Those journalists who do publish reports critical of the government or work for one of the publications that have been shuttered and criminalised in recent years face criminal charges, sometimes spending months or years in pre-trial detention, and if abroad risk being hit with Interpol red notices. Turkey, as the Committee to Protect Journalists has reminded us for the past three years running, is the world’s leading jailer of journalists.
Not to mention that writers face the additional danger of physical assault, as five journalists discovered in the month of May this year.
Pro-government daily Sabah’s columnist, Hasan Basri Yalçın, apparently lives in the same parallel world that has ruling Justice and Development Party (AKP) figures claiming there are “no journalists in prison in Turkey for journalism”.
“It’s a simple report. The foreign services have been listed, and efforts made to shed light on their political stances … These foreign press institutions are almost entirely made up of journalists known for their oppositional stances. The report in this sense puts a picture forward”, Yalçın said in a column on Thursday.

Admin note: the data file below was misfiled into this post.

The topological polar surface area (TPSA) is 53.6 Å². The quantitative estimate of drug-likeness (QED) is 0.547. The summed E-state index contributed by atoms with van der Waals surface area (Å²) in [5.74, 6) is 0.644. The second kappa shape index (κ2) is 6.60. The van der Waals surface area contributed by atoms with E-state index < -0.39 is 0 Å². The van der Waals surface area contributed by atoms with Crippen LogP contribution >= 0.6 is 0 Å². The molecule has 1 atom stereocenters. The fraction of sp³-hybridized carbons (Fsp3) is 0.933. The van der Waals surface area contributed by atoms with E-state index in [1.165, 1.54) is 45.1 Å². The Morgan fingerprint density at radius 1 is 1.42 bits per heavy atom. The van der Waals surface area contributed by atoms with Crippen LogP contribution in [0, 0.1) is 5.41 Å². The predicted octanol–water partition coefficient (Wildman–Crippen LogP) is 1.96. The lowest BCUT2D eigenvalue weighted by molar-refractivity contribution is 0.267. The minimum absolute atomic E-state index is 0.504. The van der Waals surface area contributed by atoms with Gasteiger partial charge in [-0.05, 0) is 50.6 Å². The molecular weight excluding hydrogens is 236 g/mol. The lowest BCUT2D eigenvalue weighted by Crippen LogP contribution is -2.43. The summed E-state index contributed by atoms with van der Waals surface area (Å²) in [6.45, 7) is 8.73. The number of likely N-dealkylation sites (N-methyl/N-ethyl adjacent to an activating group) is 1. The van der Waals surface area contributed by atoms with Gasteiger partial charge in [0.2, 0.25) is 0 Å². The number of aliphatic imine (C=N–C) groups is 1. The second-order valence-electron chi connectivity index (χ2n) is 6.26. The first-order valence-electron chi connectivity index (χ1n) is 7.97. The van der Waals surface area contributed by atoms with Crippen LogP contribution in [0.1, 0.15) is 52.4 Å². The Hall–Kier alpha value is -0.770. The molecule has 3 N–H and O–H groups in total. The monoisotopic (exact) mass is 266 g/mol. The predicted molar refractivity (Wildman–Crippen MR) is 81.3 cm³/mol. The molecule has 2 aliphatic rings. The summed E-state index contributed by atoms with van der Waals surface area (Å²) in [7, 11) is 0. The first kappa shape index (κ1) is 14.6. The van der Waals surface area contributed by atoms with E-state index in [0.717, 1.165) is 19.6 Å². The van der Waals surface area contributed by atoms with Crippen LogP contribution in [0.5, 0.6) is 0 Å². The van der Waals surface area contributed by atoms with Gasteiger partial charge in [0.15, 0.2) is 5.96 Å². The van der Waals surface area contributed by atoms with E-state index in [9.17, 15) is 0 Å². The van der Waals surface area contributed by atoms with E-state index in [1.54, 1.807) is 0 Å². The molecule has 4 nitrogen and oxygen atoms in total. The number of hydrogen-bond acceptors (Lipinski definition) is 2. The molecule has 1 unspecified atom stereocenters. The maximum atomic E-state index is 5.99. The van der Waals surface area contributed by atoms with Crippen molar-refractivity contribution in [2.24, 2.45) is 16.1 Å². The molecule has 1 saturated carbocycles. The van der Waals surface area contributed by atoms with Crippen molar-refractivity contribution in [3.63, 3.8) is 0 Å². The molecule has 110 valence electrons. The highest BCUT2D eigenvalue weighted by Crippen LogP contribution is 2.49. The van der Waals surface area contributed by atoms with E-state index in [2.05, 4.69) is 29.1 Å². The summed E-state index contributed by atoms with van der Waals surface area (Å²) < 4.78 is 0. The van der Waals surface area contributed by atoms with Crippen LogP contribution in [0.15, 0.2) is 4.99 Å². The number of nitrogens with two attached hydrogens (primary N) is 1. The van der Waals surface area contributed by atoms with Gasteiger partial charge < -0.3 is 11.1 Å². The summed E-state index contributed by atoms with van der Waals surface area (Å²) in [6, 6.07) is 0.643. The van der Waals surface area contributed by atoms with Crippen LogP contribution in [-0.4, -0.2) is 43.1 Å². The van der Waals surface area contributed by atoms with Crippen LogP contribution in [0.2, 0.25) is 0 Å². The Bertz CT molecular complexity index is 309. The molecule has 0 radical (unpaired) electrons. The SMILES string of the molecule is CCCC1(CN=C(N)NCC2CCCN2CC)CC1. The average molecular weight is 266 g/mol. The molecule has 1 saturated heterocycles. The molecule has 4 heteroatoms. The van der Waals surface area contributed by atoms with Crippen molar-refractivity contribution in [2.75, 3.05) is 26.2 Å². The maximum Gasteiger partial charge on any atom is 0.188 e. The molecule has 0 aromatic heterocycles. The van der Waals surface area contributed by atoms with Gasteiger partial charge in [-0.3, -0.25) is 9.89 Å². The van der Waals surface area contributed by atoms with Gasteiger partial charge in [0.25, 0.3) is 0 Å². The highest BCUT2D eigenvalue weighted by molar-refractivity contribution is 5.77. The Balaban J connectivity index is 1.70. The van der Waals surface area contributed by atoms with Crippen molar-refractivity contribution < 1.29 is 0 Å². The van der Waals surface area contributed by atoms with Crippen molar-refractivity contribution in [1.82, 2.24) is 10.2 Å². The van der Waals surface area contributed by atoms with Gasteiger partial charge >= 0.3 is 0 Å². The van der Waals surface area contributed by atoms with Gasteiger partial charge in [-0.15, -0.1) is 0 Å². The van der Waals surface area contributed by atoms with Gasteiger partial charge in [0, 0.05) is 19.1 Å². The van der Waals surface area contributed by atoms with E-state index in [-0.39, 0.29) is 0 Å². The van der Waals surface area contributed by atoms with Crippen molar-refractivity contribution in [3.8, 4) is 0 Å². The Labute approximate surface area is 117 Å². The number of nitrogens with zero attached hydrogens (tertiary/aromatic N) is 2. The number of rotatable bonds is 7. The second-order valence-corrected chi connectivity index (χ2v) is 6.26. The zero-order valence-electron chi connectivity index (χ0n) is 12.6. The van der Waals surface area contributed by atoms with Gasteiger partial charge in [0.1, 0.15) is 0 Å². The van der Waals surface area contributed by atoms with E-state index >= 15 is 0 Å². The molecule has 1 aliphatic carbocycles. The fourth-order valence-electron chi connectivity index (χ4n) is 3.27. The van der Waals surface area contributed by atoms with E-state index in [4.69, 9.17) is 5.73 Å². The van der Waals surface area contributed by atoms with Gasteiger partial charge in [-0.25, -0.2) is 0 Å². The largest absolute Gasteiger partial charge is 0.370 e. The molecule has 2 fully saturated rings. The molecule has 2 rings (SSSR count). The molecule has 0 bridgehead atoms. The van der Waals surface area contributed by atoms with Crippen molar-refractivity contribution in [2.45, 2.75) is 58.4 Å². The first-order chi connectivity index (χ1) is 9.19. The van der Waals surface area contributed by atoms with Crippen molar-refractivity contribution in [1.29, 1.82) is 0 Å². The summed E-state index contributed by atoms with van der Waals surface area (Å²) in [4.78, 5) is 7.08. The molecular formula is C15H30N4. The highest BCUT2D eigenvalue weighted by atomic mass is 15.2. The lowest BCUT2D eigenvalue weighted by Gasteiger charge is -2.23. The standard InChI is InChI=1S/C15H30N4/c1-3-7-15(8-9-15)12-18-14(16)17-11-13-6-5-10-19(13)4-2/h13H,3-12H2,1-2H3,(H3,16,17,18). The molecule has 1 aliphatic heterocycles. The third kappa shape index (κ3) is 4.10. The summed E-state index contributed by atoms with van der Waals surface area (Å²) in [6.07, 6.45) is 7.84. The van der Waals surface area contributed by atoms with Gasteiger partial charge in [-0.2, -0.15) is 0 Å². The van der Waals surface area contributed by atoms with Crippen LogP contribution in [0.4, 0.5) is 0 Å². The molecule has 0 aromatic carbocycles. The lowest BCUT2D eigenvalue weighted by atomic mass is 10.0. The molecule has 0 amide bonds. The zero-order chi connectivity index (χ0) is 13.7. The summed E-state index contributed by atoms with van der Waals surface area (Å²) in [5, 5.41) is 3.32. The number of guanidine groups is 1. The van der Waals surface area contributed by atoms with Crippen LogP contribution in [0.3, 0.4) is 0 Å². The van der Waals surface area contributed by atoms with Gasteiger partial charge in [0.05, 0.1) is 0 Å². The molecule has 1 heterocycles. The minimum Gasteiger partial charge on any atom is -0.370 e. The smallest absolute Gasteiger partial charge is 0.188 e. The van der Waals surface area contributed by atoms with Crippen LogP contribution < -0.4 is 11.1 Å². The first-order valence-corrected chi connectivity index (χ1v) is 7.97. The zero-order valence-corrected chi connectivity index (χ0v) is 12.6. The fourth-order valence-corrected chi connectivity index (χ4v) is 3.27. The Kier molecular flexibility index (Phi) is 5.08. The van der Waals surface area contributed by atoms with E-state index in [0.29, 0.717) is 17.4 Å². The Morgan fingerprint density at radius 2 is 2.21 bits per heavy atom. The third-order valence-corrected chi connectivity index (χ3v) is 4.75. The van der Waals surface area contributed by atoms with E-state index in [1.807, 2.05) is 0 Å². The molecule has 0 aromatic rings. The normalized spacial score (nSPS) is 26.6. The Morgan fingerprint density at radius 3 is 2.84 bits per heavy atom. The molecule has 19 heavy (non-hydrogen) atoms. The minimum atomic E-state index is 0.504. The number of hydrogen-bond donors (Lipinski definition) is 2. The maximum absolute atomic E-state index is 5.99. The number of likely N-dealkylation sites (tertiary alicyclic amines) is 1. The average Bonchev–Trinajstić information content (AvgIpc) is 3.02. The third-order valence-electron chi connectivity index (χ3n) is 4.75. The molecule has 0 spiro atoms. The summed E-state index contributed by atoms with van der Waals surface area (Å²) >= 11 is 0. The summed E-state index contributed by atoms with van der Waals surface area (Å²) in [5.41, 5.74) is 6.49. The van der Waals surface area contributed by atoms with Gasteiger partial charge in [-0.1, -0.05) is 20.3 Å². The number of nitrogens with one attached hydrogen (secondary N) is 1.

Like Duran, Yalçın saw the whole furore as evidence of dark forces at work in a plot to victimise writers who side with the Turkish government.
“I don’t know of such an intense focus (of foreign media institutions) on any other country … SETA, as an institution trying to serve this country, is curious about this attention and has reported on it”, he said.
“I don’t understand why so many militants dressed like journalists, who don’t hesitate to publish our pictures and lists of our names and write us off as partisans (of the AKP government) journalists, are squealing so much (about the report)”, Yalçın continued. “But what I am a partisan of is clear. I am on the side of this country”.